Since this is the last column of the noughties, I thought it would be apposite to draw a few broad sweeping lines across the events of this momentous time on the railways. However, before I could start bashing out my thoughts my inbox was flooded with news about what is likely to be the demise of Tube Lines, the surviving infrastructure company in the London Underground Public Private Partnership
I could not therefore ignore the death throes of the PPP, an event which actually neatly sums up the mistakes of this whole decade of debacle. Let’s just flash back to January 2000 when the relatively new Strategic Rail Authority was just feeling its way around the industry and Railtrack was a buoyant company hovering just outside the Footsie 100. Looking back at my columns that year, apart from the fact that my hair was brown which meant I would still get called ‘young man’ in the bun shop, it is noticeable that they demonstrate that the limitations of privatisation were beginning to be felt. The franchise operators were fearing the consequences of their subsidy payments being cut and while none had yet gone to the wall, names like MTL, Prism and Connex would soon disappear.
Even Railtrack was beginning to realise its limitations. This is highlighted in one of my columns in April 2000 covering an interview by Gerald Corbett, the chief executive of Railtrack. Mr Corbett had arrived from the private sector bright eyed and bushy tailed about how Railtrack was in the business of making money for its shareholders and how, as he told a Commons Committee in 1998 soon after his appointment, ‘profits and investment are two sides of the same coin’.
Two years later the tune had changed and he told The Observer‘s transport editor Joanna Walters: ‘We have moved completely off the profit agenda and the shareholder agenda….we have now gone over to the public service obligations agenda as agreed with Tom Winsor [the then regulator].’ Note, this was six months before the Hatfield train crash that would put paid to any notion that Railtrack could operate as a profit maximising shareholder controlled company.
It was a time of loss of innocence for the supporters of privatisation. They had hoped for a genuinely private railway that could stand separate from government and gradually it was dawning on them that this was impossible. (the exorbitant fares on the Heathrow Express, Britain’s only truly entirely private railway, demonstrate that!)The intervening decade can be characterised by an almost continuous rerun of this debate while gradually both control and decision-making reverted to government.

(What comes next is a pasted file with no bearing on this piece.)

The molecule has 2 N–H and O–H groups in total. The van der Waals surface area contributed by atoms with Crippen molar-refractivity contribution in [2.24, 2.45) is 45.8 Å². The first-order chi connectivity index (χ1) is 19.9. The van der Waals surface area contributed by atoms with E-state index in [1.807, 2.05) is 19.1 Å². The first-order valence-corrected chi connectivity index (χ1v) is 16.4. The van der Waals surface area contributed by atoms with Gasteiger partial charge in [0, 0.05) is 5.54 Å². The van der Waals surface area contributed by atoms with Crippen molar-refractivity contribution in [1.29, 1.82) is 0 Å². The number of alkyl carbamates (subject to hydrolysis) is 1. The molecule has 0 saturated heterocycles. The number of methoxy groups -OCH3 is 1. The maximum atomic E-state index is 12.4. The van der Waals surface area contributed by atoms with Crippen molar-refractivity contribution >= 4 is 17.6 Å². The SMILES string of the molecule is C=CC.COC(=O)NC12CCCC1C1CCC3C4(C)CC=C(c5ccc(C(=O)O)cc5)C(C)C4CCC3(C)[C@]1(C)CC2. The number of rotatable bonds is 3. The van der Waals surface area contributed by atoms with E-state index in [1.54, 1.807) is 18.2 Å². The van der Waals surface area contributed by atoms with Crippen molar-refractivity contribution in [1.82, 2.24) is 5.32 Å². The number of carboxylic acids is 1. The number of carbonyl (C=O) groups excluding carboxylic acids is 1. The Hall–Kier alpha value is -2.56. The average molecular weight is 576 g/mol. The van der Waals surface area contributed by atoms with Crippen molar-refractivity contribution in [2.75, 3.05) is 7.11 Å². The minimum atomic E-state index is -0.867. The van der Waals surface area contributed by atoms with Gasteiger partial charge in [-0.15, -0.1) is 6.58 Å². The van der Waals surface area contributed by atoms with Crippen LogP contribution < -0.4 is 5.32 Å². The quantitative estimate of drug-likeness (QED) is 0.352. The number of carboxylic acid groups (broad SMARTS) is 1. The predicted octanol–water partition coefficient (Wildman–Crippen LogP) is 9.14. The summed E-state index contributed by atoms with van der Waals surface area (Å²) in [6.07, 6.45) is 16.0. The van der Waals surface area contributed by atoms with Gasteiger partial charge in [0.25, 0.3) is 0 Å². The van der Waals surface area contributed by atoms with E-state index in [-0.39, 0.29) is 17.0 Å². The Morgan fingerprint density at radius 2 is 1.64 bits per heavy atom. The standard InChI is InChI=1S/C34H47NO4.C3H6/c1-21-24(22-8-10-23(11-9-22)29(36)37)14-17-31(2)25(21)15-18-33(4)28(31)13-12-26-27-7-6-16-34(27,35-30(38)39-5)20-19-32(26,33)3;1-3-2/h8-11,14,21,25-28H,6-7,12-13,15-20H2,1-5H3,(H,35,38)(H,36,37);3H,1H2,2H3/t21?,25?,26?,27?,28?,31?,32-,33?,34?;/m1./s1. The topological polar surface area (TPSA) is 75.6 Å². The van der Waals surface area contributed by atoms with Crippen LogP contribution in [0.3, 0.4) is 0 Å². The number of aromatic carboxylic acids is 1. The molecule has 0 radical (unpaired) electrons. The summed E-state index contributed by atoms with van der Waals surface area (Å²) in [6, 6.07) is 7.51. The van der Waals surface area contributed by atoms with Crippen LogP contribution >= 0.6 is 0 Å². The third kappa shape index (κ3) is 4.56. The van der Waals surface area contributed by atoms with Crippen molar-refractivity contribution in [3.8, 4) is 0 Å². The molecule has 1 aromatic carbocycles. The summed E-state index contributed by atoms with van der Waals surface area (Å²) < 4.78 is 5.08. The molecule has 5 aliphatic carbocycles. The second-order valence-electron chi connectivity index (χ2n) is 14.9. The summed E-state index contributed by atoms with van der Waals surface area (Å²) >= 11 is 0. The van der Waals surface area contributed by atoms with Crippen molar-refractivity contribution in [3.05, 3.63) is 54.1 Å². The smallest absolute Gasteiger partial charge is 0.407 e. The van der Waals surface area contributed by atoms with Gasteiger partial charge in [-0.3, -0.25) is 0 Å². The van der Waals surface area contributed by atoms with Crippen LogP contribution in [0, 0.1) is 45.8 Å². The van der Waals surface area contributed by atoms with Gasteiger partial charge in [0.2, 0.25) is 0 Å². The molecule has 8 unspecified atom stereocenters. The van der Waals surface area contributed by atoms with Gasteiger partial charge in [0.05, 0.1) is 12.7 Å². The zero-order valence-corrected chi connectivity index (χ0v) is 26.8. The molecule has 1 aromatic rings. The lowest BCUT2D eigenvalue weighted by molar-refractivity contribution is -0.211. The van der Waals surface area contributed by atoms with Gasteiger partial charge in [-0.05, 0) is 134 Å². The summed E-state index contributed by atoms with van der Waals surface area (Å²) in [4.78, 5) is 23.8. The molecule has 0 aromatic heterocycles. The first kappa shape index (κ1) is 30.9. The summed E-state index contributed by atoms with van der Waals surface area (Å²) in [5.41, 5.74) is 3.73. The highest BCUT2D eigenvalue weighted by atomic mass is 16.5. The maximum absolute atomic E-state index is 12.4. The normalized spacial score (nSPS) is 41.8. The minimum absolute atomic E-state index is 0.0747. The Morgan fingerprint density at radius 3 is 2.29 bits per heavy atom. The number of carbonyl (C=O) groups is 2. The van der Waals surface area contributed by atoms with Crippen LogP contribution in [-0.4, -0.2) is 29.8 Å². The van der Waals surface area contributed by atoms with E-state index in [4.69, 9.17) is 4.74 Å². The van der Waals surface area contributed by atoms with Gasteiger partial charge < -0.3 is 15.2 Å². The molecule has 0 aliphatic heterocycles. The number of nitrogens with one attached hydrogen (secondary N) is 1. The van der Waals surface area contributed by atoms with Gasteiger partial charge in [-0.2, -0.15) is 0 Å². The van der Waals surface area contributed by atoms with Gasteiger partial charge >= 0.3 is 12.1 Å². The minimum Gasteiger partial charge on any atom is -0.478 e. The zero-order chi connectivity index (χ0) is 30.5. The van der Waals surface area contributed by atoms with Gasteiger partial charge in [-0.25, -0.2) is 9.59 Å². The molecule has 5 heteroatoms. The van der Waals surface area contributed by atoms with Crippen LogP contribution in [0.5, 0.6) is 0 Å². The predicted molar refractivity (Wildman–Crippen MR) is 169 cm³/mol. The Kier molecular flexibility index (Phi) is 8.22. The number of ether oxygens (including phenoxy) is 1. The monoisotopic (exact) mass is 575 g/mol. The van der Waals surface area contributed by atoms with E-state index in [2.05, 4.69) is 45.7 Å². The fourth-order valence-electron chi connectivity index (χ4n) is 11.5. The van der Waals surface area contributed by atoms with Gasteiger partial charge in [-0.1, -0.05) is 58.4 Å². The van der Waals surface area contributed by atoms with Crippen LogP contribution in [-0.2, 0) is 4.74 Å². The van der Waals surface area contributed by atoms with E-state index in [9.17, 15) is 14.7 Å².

Indeed, the decade can be characterised as the period in which government reasserted itself over the railways. Today, we have an infrastructure company that is effectively renationalised since it has a debt exceeding £20bn backed by the government and it has taken the previously privatised maintenance back in house. We have train operating companies which are subject to much more rigid control directly from Whitehall since the intermediary body, the SRA, has been abolished precisely because it could not be allowed the freedom to make decisions independent of government. We even have Directly Operated Railways running the East Coast Main Line.
The Underground PPP is a parallel story. Mistrust of the public sector and a desire to attract private capital resulted in the creation of a scheme of Byzantine complexity The Underground was divided into three groups of lines, and the privatised infrastructure separated out from the operations which remained in the public sector, and the price of the contract, after the initial 7.5 year period, was to be set by an independent arbiter. It was mirror image of what has happened on the railways where the infrastructure is effectively publicly owned and the operations privatised.
So there is no logic underpinning these complex structures but, instead, ad hoc arrangements have been created in line with the prevailing ideology that private is best. And in the case of the PPP, not only did the contracts cost in excess of £500m to set up, but now the whole scheme is on the point of collapse and has proved unworkable as predicted in my now sadly out of print book, Down the Tube. The two contracts allocated to Metronet have already reverted to the public sector and by all accounts (I have spoken in depth to insiders at both TfL and the contractors recently) are operating in a far more cooperative and efficient manner than previously, and the remaining contract with Tube Lines, covering the Jubilee, Northern and Piccadilly lines, looks doomed following the arbiter’s decision to largely side with Transport for London’s assessment of the cost of the next 7.5 year period. Tube Lines has stated that ‘a settlement at this level is not conducive to private sector involvement in the Underground, nor does it reflect the reality of the Underground working environment.’ That is a pretty unveiled threat to walk away unless there is a step change in the arbiter’s estimate. The next sentence then absolutely guarantees that Transport for London will never want to work with Tube Lines (whose chief executive, Dean Finch incidentally announced his departure the day before the arbiter’s decision) as it calls London Underground ‘a difficult client’. Insiders suggest Tube Lines has been leaderless for the past few weeks while he has considered the job offer of replacing Richard Bowker at National Express.